2021 was supposed to be a good year.
It’s rare for Texans as far southeast as Huntsville to get one snow day like what was experienced in January, but to have another winter cycle headed this way a month later was just too good to be true.
With wistful thoughts of building snowmen, making snow angels and the family photos that would surely be sweet memories of a magical gift, families began preparing for cold weather and fun times.
Leading up to the storm, Sarah Voskamp-Reeder anticipated that her family might experience some power outage and she and her husband began preparing for a cozy few days inside over the weekend. They gathered firewood for their fireplace, purchased groceries, wrapped up their outdoor plants and exposed pipes, but like many families, it wasn’t enough for the turn of events that was yet to come.
“Initially, we were kind of excited because we have kids and we thought, ‘oh, snow, they’ll think that's fun,’ so I guess we were kind of excited to miss school and play in the snow,” Voskamp-Reeder said.
However, the magic of a wintery wonderland in Texas wore off quickly.
As power grids became overwhelmed with demand at the beginning of the storm, Texans soon began experiencing rolling blackouts or a complete loss of power for days. A lack of water soon exacerbated the situation further, as pump failures and low pressure has left many across town without water, and those with it on a boil notice.
“It’s crazy because we’ve been dealing with one disaster from COVID and now we are dealing with a whole new one on top of it from this weather,” said Huntsville Memorial Hospital CEO Steve Smith.
Huntsville Memorial Hospital went on critical alert Monday, going days without water until they could be supplied with water bottles from OEM and Walker County. The facility finally got their water restored on Thursday, however, on a community level, many are still struggling.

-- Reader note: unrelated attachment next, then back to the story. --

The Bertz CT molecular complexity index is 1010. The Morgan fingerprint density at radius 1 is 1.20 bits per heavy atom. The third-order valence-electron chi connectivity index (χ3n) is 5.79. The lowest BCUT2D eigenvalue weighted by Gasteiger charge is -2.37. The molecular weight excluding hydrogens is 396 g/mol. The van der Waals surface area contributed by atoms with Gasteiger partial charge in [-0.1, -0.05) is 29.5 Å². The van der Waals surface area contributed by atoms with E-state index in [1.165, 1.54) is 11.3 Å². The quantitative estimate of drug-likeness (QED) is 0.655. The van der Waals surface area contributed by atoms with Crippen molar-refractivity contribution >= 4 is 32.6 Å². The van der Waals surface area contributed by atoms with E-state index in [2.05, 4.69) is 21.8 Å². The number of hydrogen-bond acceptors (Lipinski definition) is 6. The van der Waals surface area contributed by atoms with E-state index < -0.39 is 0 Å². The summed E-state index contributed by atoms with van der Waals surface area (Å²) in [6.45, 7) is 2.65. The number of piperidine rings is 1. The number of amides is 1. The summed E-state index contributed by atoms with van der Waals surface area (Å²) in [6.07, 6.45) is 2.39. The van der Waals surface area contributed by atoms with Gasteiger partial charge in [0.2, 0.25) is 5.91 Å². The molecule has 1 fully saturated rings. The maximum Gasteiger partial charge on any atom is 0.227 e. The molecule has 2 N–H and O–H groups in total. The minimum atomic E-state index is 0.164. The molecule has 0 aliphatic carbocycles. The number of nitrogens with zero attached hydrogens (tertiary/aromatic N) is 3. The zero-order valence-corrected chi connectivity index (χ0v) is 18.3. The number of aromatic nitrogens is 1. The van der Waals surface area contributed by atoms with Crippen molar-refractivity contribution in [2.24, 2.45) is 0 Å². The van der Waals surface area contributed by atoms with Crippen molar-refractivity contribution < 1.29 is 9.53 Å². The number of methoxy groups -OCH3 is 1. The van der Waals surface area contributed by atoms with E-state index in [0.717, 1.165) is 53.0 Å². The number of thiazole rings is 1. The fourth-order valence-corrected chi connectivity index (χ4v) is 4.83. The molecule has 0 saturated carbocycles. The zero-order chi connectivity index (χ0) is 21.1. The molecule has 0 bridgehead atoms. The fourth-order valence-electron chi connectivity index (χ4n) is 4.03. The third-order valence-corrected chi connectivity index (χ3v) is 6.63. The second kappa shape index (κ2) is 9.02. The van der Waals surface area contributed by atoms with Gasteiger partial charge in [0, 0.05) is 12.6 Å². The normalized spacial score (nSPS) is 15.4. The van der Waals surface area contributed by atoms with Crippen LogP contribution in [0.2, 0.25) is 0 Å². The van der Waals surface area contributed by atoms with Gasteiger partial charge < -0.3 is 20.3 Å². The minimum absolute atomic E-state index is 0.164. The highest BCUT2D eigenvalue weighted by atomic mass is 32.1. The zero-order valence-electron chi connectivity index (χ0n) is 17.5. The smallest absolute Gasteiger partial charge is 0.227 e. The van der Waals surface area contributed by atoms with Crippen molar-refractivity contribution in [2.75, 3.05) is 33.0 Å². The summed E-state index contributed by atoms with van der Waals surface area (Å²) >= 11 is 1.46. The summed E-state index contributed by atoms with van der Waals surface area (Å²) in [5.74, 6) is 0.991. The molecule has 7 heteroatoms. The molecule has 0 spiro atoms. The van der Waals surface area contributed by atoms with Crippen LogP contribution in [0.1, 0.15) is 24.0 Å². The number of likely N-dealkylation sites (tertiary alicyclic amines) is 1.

“We just got our fire going and we all huddled by the fire, we drug our mattresses into the living room to sleep,” Voskamp-Reeder said. “My two boys thought it was kind of fun at first, like we were camping and telling stories, but then the water stopped dripping and one of the toilets stopped working. It’s just not a lot of fun anymore.”
Since 5 a.m. on Monday, their wood burning fireplace had been their only source of heat until Wednesday morning when the last of their firewood was gone.
“We were trying to stay, because we were worried about the water and the pipes bursting and if nobody was there to handle it that could be horrible,” Voskamp-Reeder said. “We were afraid to leave for that reason, plus the roads aren’t very safe, but now that we’re out of firewood, we’re just going to go.”
Like many across Texas, their repeated calls to Entergy have resulted in estimated times for power restoration that have since come and gone.
“I call now and they’re not even giving me a time anymore,” Voskamp-Reeder said on Wednesday. “It’s very frustrating.”
Cold and out of patience, Voskamp-Reeder and her family left their home near Bower Stadium Wednesday to make the 10 mile drive to her mother’s house across town where there were at least rolling power shortages.
At the Aspen Heights of Sam Houston apartments off of Texas 75, Sam Houston State University student Jayda Gray and her roommates had been without power for over 80 hours as of Thursday morning. Calls to Entergy have left them equally frustrated, disappointed and now without any estimated time of regaining their electricity.
“Our power went off Monday at about 3 a.m. and I think all of us woke up to being super cold, like miserably cold,” Gray said. “The energy company kept saying it was going to be just a few more hours and then it never came on and then it was night again.”
“I understand that the linemen are working super hard and I’m very grateful for them, however, I wish that the energy companies wouldn’t give false hope to us, because we do have to prepare,” Gray said.